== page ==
Oak Labs was founded approximately six months ago, Cypher says, to provide RFID-enabled smart fitting room technology to retailers. He previously served as eBay‘s enterprise group head of retail innovation, and last year led the deployment of touchscreen RFID-enabled smart mirrors in fitting rooms for New York clothing store Rebecca Minkoff (see Rebecca Minkoff Store Uses RFID to Provide an Immersive Experience).

Cypher says he and his three fellow co-founders began researching and developing the smart mirror now in use at the Polo Ralph Lauren store, based on his early experience at eBay. He says he traveled to Germany to meet with Avery Dennison at its Avery Design and Innovation Center, in Sprockhövel, where he was impressed with the variety of ways in which radio frequency identification can now be implemented based on new tag form factors, as well as the interest in RFID he observed from visiting retailers. “What I saw was that this [technology] is more than just a supply chain thing,” he states.

That enthusiasm from retailers, Cypher says, was part of what convinced him that the time was right for Oak Labs’ smart-mirror product. “I think, if we had done this one or two years ago, we would have failed [to see enough demand from retailers],” Cypher says, whereas now, he adds, current interest expressed by stores and consumers is such that the company’s products will be well received.

For now, Cypher indicates, his company’s sole focus is centered on providing products to Ralph Lauren. His firm has designed the smart fitting room to be aesthetically pleasing and useful for consumers, he says, noting that the touchscreen also works as a standard mirror, whether or not RFID is present. “We don’t believe in building technology simply for the sake of technology,” he states.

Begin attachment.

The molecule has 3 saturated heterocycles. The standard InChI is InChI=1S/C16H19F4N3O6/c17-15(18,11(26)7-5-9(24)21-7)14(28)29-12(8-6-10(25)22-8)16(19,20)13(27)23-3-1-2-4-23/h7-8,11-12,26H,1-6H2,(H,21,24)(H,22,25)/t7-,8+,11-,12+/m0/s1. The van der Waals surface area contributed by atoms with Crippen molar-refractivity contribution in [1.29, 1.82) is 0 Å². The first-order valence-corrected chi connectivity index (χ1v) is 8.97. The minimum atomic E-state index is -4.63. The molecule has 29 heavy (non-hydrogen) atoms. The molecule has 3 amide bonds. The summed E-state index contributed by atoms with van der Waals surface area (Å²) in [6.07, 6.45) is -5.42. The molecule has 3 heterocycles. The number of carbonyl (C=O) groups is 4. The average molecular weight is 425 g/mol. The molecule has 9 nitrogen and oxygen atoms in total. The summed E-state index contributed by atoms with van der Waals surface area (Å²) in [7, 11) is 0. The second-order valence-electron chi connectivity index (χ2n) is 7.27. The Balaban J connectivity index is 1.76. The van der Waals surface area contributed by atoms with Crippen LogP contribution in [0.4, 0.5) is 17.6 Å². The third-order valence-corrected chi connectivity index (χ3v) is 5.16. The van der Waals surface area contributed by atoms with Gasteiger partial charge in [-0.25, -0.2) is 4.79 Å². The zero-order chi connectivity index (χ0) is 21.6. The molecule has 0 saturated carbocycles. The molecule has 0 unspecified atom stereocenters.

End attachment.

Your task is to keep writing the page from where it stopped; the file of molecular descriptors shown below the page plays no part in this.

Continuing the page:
According to Cypher, once a customer brings a garment into the fitting room, the conversion rate to a purchase is high. At that point, the fitting room technology can serve as a way not only to make that sale more likely, but also to prompt further purchases by offering items that can accompany that product. Just as online merchants like Amazon are constantly upgrading their systems to make the purchase of goods faster and easier for customers, he says, the smart mirror technology and mobile point-of-sale functionality at the Polo Ralph Lauren store promises to do the same at the physical store.

“Anecdotally,” Cypher says, “we find that the associates and consumers love it.”

Oak Labs is still testing RFID readers and antennas from several companies, Cypher reports. As such, he declines to name the RFID hardware providers for the mirrors now in use at the flagship store.

According to Cypher, the system is able to do more than just make shopping more efficient for customers. It also offers analytical data that Ralph Lauren can use to better understand consumer behavior and stock its stores accordingly. “Traditionally, the fitting room was a black box,” he says, but the smart mirror collects such information as which items are frequently brought into the room together, what shopping interests are prevalent at certain times or on given days, and which items are popular with customers of a specific language preference.

“We have been working with Ralph Lauren for about four months,” Cypher reports. “They are an amazing brand,” he says, citing reasons including the fact that the retailer had previously adopted RFID tags for inventory tracking, and had already installed Ethernet connections and RF shielding in fitting rooms.